Brief History of PGP

Here is a brief history of PGP Encryption “Pretty Good Privacy”.

 PRZ closeup cropped.jpgPhil Zimmerman, courtesy Wikipedia Phil Zimmerman first created PGP in 1991. The name is inspired by the grocery store, “Ralph’s Pretty Good Grocery” from Garrison Keillor’s fictional town of Lake Woebegone.Mr. Zimmerman initally sent PGP to a friend, who posted it to Peacenet, an ISP that was involved in the peace movement. From there, PGP spread across the planet via the nascent internet, to be used by civil libertarians and disidents in totalitarian countries.
Mr. Zimmerann got in trouble with the U.S. governement for “munitions export without a license” when copies of PGP left the borders of the United States. The investigation was begun because PGP never used keys smaller than 128 bits. At that time, in 1993, Cryptosystems that used keys larger than 40 bits were considered munitions, and export of such a Cryptosystem was considered a violation of U.S. export regulations.He challenged these regulations by publishing the entire source code of PGP in the book, PGP: Source Code and Internals. Anyone with $60 could buy the book, scan or type the source code into the GNU Compiler Collection, and compile it. Publication of the book was theorettically protected by the First Amendment. It was never challendged in court, but the case against him was dropped. The book is currently listing for $1,080.00 on Amazon.com.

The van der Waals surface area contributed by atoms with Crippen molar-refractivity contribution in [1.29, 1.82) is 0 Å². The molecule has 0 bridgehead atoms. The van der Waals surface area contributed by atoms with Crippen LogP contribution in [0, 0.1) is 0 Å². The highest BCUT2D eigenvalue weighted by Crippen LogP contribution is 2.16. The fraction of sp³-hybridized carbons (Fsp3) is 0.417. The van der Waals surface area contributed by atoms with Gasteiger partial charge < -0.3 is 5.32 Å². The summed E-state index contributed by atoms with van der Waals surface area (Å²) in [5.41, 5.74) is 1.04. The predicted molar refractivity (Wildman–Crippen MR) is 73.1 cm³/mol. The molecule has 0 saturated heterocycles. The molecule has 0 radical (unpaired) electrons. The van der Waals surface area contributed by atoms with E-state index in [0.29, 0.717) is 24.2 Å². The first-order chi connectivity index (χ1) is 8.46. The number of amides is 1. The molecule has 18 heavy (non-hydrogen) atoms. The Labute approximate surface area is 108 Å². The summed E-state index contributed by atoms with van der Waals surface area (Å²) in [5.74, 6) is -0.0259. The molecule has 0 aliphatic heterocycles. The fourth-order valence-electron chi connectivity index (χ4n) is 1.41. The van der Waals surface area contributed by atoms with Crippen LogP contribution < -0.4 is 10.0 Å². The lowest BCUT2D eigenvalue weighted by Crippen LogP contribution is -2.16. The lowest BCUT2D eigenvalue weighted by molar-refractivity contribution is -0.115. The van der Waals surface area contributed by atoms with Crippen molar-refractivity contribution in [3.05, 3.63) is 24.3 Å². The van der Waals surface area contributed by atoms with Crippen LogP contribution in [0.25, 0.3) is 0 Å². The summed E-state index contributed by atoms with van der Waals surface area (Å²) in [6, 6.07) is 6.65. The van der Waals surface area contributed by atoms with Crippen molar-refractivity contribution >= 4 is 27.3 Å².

U.S. Regulations regarding cryptography were updated in the late 1990′s and early 2000s.

In 1996, Zimmerman and his team started PGP Corporation.  In 1997, they proposed the OpenPGP standard to the IETF.  At the end of 1997, Network Associates aquired PGP Corporation. Zimmerman left Network Associates in 2001. He went on to serve as Chief Cryptographer for Hush Communications, who provide OpenPGP email service, Hushmail.

Symantec aquired PGP for $300 million in 2010.